Saturday, February 24, 2007

Thomas Mapfumo & the Blacks Unlimited

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My wonderful wife and I just returned from a concert performance by Thomas Mafumo & the Blacks Unlimited at the local JC.

I can’t say that I had heard of Mapfumo before today but I have already come to admire him as a person and as a musician

Mapfumo is from Zimbabwe and grew up there when it was still white-ruled Rhodesia. During the ‘60s he began performing in popular music venues imitating the British/American styles of Elvis, etc.

By the ‘70s he had created his own musical synthesis combining various musical styles around a form of music indigenous to his Shona tribal culture. Central to this music was the spiritual, circular melodies created by the mdima, more commonly known as a finger harp.

The black Marxist rebels seeking the overthrow of the Ian Smith government captured his vision of freedom. The guerrilla forces were called chimurenga (Shona for “struggle”) and Mapfumo began calling his new sound “chimurenga music.”

According to notes on his life found at,
Mapfumo had become a national hero by singing theme songs for a revolution, his deeper message was really about culture, not politics.
At tonight’s concert, Mapfumo introduced his music in this way:
My music is about freedom. That is all I have to say about my music. It is about freedom.
Having seen the demise of one oppressor and having celebrated the liberation of his country, Mapfumo found himself, by the late 1990s, becoming increasingly critical of the rapidly totalitarian rule of Mugabe. At times his songs were banned outright by the government and, after the opposition party unexpectedly did well in a national election the government began harassing Mapfumo, including filing false criminal charges against him.

In 2000, Mapfumo took his family to Oregon where he now lives in a sort of self-imposed exile. He occasionally returns to Zimbabwe to perform for his many fans. His songs have

Decried alcoholism, AIDS (several of his original band members died from this), domestic violence and people’s devotion to foreign things—all prices that Mapfumo felt Zimbabweans had paid for abandoning their ancient culture.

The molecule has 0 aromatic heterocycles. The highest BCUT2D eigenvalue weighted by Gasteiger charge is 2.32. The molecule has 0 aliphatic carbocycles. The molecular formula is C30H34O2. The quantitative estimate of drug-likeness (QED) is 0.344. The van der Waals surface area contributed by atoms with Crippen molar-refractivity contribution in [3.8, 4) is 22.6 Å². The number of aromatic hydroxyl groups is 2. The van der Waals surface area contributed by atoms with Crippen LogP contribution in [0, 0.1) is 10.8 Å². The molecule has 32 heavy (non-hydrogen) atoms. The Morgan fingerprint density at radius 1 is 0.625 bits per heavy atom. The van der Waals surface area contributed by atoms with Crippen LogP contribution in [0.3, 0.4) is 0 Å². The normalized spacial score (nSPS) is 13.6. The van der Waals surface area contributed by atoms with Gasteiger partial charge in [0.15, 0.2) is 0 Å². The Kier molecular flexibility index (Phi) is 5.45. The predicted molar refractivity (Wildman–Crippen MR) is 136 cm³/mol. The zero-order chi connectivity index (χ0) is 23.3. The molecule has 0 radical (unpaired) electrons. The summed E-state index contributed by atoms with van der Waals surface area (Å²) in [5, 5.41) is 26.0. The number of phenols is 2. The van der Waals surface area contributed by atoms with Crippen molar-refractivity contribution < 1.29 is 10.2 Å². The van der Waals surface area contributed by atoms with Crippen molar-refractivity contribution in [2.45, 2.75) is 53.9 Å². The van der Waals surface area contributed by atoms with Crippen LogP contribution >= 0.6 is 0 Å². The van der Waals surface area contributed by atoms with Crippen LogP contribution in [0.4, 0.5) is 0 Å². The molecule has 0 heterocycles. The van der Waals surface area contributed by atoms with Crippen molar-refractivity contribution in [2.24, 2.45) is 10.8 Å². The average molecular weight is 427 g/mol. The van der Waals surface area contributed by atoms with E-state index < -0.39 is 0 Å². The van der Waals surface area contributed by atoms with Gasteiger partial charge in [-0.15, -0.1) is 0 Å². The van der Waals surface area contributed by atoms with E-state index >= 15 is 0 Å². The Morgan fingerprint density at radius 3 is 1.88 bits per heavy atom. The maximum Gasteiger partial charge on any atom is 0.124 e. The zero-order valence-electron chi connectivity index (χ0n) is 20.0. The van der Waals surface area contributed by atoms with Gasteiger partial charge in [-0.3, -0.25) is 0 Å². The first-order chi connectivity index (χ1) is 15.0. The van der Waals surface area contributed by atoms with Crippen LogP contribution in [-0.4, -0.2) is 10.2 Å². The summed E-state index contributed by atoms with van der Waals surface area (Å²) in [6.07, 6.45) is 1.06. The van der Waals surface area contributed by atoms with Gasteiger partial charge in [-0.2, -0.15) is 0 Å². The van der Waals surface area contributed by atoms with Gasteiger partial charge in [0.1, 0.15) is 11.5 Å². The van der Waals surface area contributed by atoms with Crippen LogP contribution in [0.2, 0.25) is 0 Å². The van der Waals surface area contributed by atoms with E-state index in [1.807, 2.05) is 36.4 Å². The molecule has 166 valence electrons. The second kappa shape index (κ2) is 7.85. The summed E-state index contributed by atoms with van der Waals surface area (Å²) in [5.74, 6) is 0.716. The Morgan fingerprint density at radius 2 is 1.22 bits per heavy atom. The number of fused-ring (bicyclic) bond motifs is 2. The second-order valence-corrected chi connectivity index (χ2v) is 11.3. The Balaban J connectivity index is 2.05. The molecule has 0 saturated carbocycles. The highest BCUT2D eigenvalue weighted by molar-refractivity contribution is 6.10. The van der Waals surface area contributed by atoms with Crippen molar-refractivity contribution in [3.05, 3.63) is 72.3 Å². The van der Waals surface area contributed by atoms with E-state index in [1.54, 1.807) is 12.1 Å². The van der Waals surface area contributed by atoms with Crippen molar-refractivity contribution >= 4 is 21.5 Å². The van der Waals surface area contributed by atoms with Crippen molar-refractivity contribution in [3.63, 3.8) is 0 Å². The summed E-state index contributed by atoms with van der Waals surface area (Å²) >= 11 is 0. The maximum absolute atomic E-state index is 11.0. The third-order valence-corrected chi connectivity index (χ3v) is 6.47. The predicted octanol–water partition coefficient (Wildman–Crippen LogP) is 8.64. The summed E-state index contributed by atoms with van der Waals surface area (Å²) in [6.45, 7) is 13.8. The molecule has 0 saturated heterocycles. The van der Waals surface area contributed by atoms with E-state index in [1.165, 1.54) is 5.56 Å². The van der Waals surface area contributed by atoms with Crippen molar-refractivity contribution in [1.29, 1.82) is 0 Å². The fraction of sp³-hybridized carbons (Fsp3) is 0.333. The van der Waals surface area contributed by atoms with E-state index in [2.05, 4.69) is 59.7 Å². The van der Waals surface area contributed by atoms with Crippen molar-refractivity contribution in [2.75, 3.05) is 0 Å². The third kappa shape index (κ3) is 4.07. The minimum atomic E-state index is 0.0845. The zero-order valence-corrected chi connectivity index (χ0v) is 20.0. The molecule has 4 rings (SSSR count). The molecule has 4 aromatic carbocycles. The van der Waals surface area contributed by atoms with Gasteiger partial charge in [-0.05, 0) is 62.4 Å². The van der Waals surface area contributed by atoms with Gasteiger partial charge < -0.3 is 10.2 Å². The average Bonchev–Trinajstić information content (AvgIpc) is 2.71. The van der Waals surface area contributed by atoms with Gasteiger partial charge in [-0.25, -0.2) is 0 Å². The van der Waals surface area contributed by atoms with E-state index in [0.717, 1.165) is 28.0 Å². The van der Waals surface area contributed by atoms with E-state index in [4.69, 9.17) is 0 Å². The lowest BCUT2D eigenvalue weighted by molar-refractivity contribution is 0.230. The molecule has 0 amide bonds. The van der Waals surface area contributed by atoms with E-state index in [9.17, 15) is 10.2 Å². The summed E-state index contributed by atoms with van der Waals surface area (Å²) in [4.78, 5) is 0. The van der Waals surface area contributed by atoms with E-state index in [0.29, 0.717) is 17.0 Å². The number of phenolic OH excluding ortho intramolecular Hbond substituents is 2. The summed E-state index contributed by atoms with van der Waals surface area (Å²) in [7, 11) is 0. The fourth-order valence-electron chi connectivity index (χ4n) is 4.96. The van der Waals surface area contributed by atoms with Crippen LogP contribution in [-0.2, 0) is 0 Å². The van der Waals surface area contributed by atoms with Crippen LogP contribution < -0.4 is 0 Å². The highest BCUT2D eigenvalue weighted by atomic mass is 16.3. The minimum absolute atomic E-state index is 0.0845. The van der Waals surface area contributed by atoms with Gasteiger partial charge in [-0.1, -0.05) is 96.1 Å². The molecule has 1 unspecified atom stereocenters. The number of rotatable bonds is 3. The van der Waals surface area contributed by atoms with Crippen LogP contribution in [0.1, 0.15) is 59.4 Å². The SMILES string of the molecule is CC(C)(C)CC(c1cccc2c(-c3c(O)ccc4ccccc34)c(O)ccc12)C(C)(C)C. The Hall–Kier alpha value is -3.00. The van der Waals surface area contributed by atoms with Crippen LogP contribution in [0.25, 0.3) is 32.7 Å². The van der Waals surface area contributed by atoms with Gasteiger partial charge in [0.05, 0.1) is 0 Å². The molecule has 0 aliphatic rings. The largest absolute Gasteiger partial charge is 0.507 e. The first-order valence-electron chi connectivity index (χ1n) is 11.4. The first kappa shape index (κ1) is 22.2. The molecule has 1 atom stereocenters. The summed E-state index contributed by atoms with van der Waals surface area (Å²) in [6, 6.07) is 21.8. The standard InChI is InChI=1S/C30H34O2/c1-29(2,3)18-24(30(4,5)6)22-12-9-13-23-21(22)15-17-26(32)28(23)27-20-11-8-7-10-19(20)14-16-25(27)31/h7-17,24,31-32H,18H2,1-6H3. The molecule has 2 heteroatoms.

Since Mugabe, whose iron-clad rule has completely destroyed Zimbabwe’s economy and social structure, is celebrating his birthday this week with a lavish party tomorrow (Saturday) I was curious what, if anything, Mapfumo might have to say about him.

What he said was this:
This song is about dictators . . . . like Robert Mugabe of my own country, Zimbabwe . . . when a man like that dies . . . the world rejoices.
He also introduced another song by saying,
This song is about our youth. There are too many wars these days . . . what if young people refused to go? (applause)
By the end of the evening I had concluded that Mapfumo’s music, with its complex, melodic rhythms (that brought dozens of the audience to the front of the theater dancing) could best be described as “liberation music.”

Even more, as I pondered the themes of peace, of justice, of freedom or health and wholeness that transcended the music that tried, futilely, to contain and tame them, I decided that an even better description might be “Kingdom of Heaven” music . . . music in the footsteps of Isaiah, Amos and Jesus.

I found it easy to relate Mapfumo’s focus on freedom to our own national passion of every possible idealized version of this concept . . . including the musical voices from our own turmoil of the 1960s freedom marches and anti-war demonstrations.

No matter how elusive, impossible or impractical the attainment of this vision of freedom might be there is nonetheless something of God in it: The lion lying down with the lamb; Jesus’ parables of the Kingdom of God; John’s revelation of the New Jerusalem coming down from heaven.

I sought in vain to find some parallel with Muslim culture . . . an expression within Islamic culture in music or poetry or simply a visionary dream of peace, and joy, and freedom for all. I have no doubt that I will be thinking and rethinking this matter in the days to come.

As Mapfumo ended the concert he thanked the audience for their enthusiastic support and then added,
God bless you.
These simple words, which caught me completely by surprise, seemed to validate my take on his music. True freedom is not provided by ideology or liberation movements. The liberation from one oppressor (White Rhodesia) has turned out to be little more than a slow transition from one form of oppression to another. True freedom will never be attained through the efforts of sinful humanity. Freedom is, above all else, a gift from God that is, as our own nation’s founding documents explain, presented to us all as an endowment . . . an unalienable right for all.

Yes, tonight’s concert was about freedom. And the words, “God bless you,” pointed to the only place we can ultimately turn to find it.

Samples of his music can be found here, here and here.